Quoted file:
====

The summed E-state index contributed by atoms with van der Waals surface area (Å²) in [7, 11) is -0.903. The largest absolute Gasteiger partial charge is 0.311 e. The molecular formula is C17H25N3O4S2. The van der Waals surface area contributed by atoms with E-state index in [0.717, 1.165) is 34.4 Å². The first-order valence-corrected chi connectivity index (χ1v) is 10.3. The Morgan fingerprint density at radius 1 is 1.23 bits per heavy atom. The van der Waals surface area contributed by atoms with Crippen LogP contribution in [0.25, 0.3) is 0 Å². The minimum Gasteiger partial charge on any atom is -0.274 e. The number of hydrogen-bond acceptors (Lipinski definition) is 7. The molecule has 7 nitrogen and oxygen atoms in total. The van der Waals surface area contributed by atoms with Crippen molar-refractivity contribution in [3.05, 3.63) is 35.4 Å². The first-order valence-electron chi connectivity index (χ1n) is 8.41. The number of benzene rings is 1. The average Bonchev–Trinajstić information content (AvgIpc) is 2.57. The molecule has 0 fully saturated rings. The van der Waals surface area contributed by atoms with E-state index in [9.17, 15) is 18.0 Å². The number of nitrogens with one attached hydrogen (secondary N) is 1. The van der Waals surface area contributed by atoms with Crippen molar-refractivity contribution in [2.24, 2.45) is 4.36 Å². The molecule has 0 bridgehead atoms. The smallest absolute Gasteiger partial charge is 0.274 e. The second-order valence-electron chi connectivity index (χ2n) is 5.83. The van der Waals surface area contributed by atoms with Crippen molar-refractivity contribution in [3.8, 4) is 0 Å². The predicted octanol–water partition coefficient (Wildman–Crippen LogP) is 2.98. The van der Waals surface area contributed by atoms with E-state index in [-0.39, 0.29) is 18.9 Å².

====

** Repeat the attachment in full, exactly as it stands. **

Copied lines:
The summed E-state index contributed by atoms with van der Waals surface area (Å²) in [7, 11) is -0.903. The largest absolute Gasteiger partial charge is 0.311 e. The molecular formula is C17H25N3O4S2. The van der Waals surface area contributed by atoms with E-state index in [0.717, 1.165) is 34.4 Å². The first-order valence-corrected chi connectivity index (χ1v) is 10.3. The Morgan fingerprint density at radius 1 is 1.23 bits per heavy atom. The van der Waals surface area contributed by atoms with Crippen LogP contribution in [0.25, 0.3) is 0 Å². The minimum Gasteiger partial charge on any atom is -0.274 e. The number of hydrogen-bond acceptors (Lipinski definition) is 7. The molecule has 7 nitrogen and oxygen atoms in total. The van der Waals surface area contributed by atoms with Crippen molar-refractivity contribution in [3.05, 3.63) is 35.4 Å². The first-order valence-electron chi connectivity index (χ1n) is 8.41. The number of benzene rings is 1. The average Bonchev–Trinajstić information content (AvgIpc) is 2.57. The molecule has 0 fully saturated rings. The van der Waals surface area contributed by atoms with E-state index in [9.17, 15) is 18.0 Å². The number of nitrogens with one attached hydrogen (secondary N) is 1. The van der Waals surface area contributed by atoms with Crippen molar-refractivity contribution in [2.24, 2.45) is 4.36 Å². The molecule has 0 bridgehead atoms. The smallest absolute Gasteiger partial charge is 0.274 e. The second-order valence-electron chi connectivity index (χ2n) is 5.83. The van der Waals surface area contributed by atoms with Crippen molar-refractivity contribution in [3.8, 4) is 0 Å². The predicted octanol–water partition coefficient (Wildman–Crippen LogP) is 2.98. The van der Waals surface area contributed by atoms with E-state index in [-0.39, 0.29) is 18.9 Å².